The rate at which consumers fell behind on their home loans declined considerably in the first quarter of the year, and now stand at levels not seen in years.

The delinquency rate on home loans for properties of between one and four units fell to 7.4 percent of all outstanding loans in the first quarter of the year, down from 7.58 percent in the fourth quarter of 2011, and 8.32 percent in the same period last year, according to the latest statistics from the Mortgage Bankers Association. While declines are traditionally viewed in the first quarter of every year, the MBA’s data shows that the drops this year were more significant than traditional adjustments would have predicted, showing that the declines are real, rather than the result of seasonal norms.

“Newer delinquencies, loans one payment past due as of March 31, are down to the lowest level since the middle of 2007, indicating fewer new problems we will need to deal with in the future,” said Michael Fratantoni, the MBA’s vice president of research and economics. “The percentage of loans three payments or more past due, the loans that represent the backlog of problems that still need to be handled, is down to the lowest level since the end of 2008. Foreclosure starts are at their lowest level since the end of 2007.”

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Delinquency fell for all types of mortgages except VA loans on a quarter-over-quarter basis, the report said. Prime fixed rate loan delinquency now stands at 4.07 percent, and late payments for prime adjustable-rate mortgages dropped to 9.05 percent, down from 9.22 percent in the fourth quarter. Further, loans backed by the Federal Housing Administration also saw drops in delinquency, falling to 12 percent from 12.36 percent a quarter earlier. The rate of homes that were in foreclosure increased on a quarterly basis, however, rising to 4.39 percent.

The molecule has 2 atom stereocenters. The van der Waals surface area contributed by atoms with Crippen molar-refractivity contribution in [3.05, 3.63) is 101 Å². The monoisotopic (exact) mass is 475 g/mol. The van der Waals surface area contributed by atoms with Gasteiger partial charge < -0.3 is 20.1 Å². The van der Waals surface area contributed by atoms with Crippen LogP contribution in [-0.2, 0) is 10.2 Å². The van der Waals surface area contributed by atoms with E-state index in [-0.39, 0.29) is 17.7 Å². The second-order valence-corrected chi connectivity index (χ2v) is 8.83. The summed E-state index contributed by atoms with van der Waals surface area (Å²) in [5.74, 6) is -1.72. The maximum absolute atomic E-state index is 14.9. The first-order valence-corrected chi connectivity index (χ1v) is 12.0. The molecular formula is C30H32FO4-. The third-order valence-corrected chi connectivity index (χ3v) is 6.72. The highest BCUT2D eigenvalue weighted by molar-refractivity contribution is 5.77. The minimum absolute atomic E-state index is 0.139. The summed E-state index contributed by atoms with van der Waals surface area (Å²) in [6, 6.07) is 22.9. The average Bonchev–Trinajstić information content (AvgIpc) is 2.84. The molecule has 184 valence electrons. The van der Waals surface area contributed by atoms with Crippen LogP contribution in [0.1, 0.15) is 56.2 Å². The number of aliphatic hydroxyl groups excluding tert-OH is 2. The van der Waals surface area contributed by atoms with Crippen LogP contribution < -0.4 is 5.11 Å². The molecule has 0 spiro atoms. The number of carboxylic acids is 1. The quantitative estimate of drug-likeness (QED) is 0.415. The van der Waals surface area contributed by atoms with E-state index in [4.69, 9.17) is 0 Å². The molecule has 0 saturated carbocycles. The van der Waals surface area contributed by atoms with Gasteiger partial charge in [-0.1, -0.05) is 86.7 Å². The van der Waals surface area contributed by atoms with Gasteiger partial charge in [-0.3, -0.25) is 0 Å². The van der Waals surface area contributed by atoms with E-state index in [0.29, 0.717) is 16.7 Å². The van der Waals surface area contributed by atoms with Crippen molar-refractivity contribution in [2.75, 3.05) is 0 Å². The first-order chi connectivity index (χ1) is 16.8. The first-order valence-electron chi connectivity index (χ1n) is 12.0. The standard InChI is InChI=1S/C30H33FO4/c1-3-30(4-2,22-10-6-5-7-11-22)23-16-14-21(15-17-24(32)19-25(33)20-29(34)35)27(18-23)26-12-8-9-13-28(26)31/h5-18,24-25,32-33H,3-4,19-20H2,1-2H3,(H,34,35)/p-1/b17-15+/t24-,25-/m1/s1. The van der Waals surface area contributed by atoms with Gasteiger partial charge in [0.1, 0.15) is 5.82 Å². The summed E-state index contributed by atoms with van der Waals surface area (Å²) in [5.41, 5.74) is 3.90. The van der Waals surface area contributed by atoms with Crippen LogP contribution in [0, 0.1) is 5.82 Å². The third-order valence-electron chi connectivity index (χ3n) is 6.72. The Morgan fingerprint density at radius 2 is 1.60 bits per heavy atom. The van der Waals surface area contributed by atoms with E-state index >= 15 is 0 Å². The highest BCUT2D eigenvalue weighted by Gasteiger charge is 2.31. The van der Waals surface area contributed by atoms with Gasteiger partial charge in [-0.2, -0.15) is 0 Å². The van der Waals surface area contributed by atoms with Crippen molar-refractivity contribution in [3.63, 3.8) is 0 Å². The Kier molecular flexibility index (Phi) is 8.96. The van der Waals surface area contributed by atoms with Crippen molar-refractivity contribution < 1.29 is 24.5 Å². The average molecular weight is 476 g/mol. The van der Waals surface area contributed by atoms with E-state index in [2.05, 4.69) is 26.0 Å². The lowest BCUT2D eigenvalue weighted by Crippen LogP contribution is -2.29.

As the economy continues to generally improve, consumers are finding themselves in a better position to pay off all their outstanding debts on time. Factors such as declining unemployment rates and rising salaries have contributed to Americans feeling better about their personal financial situations. Experts believe that these trends will likely continue for some time, meaning that the housing industry may continue to improve, encouraging more qualified buyers to enter the market.

Source: Credit.com (http://s.tt/1cf6x)